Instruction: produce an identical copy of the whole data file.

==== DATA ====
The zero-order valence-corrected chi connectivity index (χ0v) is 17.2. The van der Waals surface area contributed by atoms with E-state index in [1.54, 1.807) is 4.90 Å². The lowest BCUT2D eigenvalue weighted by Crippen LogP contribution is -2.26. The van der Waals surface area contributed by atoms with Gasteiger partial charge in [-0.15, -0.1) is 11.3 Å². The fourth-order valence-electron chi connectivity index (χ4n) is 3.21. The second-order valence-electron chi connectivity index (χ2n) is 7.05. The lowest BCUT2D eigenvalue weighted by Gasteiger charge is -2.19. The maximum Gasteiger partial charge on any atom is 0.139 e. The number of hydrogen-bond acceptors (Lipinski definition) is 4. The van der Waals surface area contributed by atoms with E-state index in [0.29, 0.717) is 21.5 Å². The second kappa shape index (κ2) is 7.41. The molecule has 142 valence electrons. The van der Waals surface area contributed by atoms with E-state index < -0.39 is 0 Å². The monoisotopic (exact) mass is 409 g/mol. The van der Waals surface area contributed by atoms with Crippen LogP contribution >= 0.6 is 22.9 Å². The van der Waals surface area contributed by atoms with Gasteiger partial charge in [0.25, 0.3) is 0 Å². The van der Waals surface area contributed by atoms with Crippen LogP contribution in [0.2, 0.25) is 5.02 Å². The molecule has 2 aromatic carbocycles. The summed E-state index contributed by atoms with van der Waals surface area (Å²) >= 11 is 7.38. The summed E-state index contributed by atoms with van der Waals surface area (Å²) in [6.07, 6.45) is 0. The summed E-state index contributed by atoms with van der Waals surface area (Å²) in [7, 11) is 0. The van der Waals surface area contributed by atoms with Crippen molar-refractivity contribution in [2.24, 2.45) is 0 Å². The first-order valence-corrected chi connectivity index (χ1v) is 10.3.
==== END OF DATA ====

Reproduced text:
The zero-order valence-corrected chi connectivity index (χ0v) is 17.2. The van der Waals surface area contributed by atoms with E-state index in [1.54, 1.807) is 4.90 Å². The lowest BCUT2D eigenvalue weighted by Crippen LogP contribution is -2.26. The van der Waals surface area contributed by atoms with Gasteiger partial charge in [-0.15, -0.1) is 11.3 Å². The fourth-order valence-electron chi connectivity index (χ4n) is 3.21. The second-order valence-electron chi connectivity index (χ2n) is 7.05. The lowest BCUT2D eigenvalue weighted by Gasteiger charge is -2.19. The maximum Gasteiger partial charge on any atom is 0.139 e. The number of hydrogen-bond acceptors (Lipinski definition) is 4. The van der Waals surface area contributed by atoms with E-state index in [0.29, 0.717) is 21.5 Å². The second kappa shape index (κ2) is 7.41. The molecule has 142 valence electrons. The van der Waals surface area contributed by atoms with E-state index < -0.39 is 0 Å². The monoisotopic (exact) mass is 409 g/mol. The van der Waals surface area contributed by atoms with Crippen LogP contribution >= 0.6 is 22.9 Å². The van der Waals surface area contributed by atoms with Gasteiger partial charge in [0.25, 0.3) is 0 Å². The van der Waals surface area contributed by atoms with Crippen LogP contribution in [0.2, 0.25) is 5.02 Å². The molecule has 2 aromatic carbocycles. The summed E-state index contributed by atoms with van der Waals surface area (Å²) >= 11 is 7.38. The summed E-state index contributed by atoms with van der Waals surface area (Å²) in [6.07, 6.45) is 0. The summed E-state index contributed by atoms with van der Waals surface area (Å²) in [7, 11) is 0. The van der Waals surface area contributed by atoms with Crippen molar-refractivity contribution in [2.24, 2.45) is 0 Å². The first-order valence-corrected chi connectivity index (χ1v) is 10.3.